Get your senior social marketers involved with planning high-priority marketing campaigns, right from the start. This ensures the content they create laser-targets each key business goal you’re trying to achieve. Suppose your product marketing team is promoting a new feature. Would you rather have your social team tweeting aimlessly or crafting eye-grabbing posts that drive new leads to your landing page? Yeah, we thought so.

The key takeaway: bring senior-level social media managers to the table, and you’ll get every part of marketing moving in lockstep. Given some trust and freedom, experienced social marketers can help your whole marketing team (and beyond) crush their KPIs, every single quarter. If you invest in the best, you’ll reap the rewards for years to come.

How to take action

Create senior social media manager roles, and pay them like other top-level members of your marketing team. Elevating the role that social plays within your organization will help you build (and retain) a dream team that can do everything from brand awareness campaigns to social customer care.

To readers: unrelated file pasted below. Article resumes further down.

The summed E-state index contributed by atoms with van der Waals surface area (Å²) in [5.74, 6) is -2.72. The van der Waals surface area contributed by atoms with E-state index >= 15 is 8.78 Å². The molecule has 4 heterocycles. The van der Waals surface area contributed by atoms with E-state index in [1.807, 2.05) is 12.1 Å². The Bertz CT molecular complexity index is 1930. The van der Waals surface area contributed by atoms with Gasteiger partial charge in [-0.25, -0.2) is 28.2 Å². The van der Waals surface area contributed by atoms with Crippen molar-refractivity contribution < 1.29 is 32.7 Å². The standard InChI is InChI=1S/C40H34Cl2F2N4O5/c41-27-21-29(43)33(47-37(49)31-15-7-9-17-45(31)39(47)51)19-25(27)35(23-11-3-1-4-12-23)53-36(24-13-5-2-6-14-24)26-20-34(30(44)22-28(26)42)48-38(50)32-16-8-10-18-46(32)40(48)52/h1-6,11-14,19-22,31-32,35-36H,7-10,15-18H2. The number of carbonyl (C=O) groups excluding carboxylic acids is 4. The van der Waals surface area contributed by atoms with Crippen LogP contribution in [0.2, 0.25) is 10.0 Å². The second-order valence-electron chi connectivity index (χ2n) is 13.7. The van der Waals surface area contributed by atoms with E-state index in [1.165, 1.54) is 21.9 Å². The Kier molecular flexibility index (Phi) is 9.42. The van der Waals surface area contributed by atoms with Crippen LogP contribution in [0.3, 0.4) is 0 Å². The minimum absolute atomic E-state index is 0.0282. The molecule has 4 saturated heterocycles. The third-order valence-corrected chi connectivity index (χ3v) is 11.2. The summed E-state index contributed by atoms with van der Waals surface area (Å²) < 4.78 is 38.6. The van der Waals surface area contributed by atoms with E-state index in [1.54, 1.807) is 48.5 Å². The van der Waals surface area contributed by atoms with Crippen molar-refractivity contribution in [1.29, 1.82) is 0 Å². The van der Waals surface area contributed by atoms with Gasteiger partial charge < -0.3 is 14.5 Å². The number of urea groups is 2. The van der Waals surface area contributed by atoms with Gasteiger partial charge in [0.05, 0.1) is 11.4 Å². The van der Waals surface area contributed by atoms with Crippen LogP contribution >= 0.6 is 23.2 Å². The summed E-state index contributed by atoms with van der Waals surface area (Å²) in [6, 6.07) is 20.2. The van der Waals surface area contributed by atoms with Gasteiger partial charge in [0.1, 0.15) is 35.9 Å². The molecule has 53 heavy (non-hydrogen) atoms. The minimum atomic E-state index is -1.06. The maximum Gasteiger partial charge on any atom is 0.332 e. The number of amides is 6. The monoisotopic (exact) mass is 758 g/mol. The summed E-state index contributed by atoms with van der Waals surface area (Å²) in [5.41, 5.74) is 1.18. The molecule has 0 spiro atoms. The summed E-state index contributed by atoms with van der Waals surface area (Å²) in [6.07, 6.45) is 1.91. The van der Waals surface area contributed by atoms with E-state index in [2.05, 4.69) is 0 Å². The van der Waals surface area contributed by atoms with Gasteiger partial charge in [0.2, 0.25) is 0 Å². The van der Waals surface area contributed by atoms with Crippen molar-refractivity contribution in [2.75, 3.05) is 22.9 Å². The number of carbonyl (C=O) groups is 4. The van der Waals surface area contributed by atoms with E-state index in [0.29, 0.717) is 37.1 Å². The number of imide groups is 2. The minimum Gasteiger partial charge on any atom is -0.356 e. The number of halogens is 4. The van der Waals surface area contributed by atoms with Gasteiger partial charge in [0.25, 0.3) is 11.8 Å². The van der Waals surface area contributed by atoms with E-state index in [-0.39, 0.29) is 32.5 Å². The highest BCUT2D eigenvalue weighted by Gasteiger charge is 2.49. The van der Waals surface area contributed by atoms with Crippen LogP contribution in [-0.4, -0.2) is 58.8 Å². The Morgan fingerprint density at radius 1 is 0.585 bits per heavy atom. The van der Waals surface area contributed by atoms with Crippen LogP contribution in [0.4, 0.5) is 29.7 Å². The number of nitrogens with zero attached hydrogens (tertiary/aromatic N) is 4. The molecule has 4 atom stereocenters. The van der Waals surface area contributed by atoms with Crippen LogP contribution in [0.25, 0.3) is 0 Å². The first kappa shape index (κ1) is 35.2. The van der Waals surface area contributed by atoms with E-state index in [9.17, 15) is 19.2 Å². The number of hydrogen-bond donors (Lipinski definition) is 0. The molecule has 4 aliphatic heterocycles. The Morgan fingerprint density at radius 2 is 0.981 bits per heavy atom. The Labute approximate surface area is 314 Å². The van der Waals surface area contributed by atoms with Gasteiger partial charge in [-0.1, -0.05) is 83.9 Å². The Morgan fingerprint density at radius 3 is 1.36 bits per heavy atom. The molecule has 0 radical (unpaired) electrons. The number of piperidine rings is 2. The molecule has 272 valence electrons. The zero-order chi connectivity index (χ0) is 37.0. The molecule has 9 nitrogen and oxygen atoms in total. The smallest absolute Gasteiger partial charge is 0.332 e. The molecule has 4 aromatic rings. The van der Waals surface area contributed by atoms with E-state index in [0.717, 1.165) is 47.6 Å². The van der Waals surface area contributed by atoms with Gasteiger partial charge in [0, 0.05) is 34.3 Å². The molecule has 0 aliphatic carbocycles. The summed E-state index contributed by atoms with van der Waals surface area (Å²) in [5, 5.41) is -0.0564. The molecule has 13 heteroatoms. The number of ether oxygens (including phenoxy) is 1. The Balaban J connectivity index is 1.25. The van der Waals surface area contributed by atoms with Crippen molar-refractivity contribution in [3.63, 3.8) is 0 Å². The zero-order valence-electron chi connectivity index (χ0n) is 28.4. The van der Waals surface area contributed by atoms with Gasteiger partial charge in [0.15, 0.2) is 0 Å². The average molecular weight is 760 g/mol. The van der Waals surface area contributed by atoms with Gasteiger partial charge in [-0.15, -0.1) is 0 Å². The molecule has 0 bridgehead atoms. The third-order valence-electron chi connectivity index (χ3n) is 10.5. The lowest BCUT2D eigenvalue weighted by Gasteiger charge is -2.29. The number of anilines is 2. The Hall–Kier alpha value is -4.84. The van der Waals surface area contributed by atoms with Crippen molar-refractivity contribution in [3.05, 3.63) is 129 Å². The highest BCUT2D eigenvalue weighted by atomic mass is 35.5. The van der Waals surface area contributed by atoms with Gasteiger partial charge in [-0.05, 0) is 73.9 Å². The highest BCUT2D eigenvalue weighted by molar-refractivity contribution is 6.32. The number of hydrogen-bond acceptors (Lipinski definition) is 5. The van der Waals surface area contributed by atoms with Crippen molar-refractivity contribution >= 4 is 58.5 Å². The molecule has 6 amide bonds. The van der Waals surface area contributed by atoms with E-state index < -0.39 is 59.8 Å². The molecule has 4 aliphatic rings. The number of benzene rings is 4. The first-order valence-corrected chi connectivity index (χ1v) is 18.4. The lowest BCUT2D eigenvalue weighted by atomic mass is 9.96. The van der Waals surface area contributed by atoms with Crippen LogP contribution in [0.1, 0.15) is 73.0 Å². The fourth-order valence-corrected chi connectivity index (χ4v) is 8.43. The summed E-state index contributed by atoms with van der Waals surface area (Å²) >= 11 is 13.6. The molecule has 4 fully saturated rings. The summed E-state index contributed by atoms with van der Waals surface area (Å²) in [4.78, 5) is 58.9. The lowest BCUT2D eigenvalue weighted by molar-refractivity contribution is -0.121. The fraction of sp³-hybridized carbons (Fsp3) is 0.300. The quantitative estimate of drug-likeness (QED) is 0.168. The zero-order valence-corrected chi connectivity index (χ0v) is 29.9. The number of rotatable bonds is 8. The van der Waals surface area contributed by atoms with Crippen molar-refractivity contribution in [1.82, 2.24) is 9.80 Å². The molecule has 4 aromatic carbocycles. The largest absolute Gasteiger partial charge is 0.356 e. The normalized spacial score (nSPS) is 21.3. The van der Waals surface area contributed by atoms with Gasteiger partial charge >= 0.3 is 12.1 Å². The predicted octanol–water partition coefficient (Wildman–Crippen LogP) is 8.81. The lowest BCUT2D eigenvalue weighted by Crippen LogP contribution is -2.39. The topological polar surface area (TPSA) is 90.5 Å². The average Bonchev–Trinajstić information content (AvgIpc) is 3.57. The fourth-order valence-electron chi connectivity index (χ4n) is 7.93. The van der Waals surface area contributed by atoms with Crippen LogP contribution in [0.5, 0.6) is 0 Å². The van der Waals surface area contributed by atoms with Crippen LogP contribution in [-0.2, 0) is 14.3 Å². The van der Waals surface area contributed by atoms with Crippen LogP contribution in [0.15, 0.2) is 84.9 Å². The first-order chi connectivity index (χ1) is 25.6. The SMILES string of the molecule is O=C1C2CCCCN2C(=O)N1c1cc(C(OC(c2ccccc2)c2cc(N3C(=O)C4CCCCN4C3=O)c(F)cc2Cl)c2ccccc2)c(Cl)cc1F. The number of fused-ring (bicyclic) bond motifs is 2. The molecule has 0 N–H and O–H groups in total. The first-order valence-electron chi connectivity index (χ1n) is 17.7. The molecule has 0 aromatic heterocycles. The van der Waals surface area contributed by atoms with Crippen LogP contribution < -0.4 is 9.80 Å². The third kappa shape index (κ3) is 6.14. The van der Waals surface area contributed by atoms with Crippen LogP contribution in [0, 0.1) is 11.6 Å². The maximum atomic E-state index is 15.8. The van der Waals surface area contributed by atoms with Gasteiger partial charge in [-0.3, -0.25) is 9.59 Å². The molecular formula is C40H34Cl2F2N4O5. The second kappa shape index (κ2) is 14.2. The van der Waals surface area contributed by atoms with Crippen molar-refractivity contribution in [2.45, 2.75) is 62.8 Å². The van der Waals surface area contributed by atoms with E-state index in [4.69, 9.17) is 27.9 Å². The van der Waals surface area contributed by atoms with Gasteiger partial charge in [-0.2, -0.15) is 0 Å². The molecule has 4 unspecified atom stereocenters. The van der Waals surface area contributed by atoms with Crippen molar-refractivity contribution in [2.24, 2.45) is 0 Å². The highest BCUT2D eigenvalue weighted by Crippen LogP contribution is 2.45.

2. Trust and enable them to move quickly

Once you’ve got senior-level staff watching over your brand on social, trust them to decide what goes live on the fly.

Trusting them to improvise in real-time lets them hop on emerging trends, which amplifies your brand’s share of voice in the conversation online. Companies that embrace improvised social marketing go viral more often and may even boost their stock values, according to a Journal of Marketing study.

Brands like Wendy’s effortlessly ride the zeitgeist because their social teams are allowed to riff on everything from National Roast Day to the latest episodes of Rick and Morty. And Hydro-Quebec used cheeky, spur-of-the moment posts to grow their social following to over 400,000, and improved their brand reputation score by over 20%.

Both organizations go wild, not mild on social—and that’s why their posts just work. You can tell that each tweet was written by a real person, instead of 10 stakeholders furiously editing a Google doc.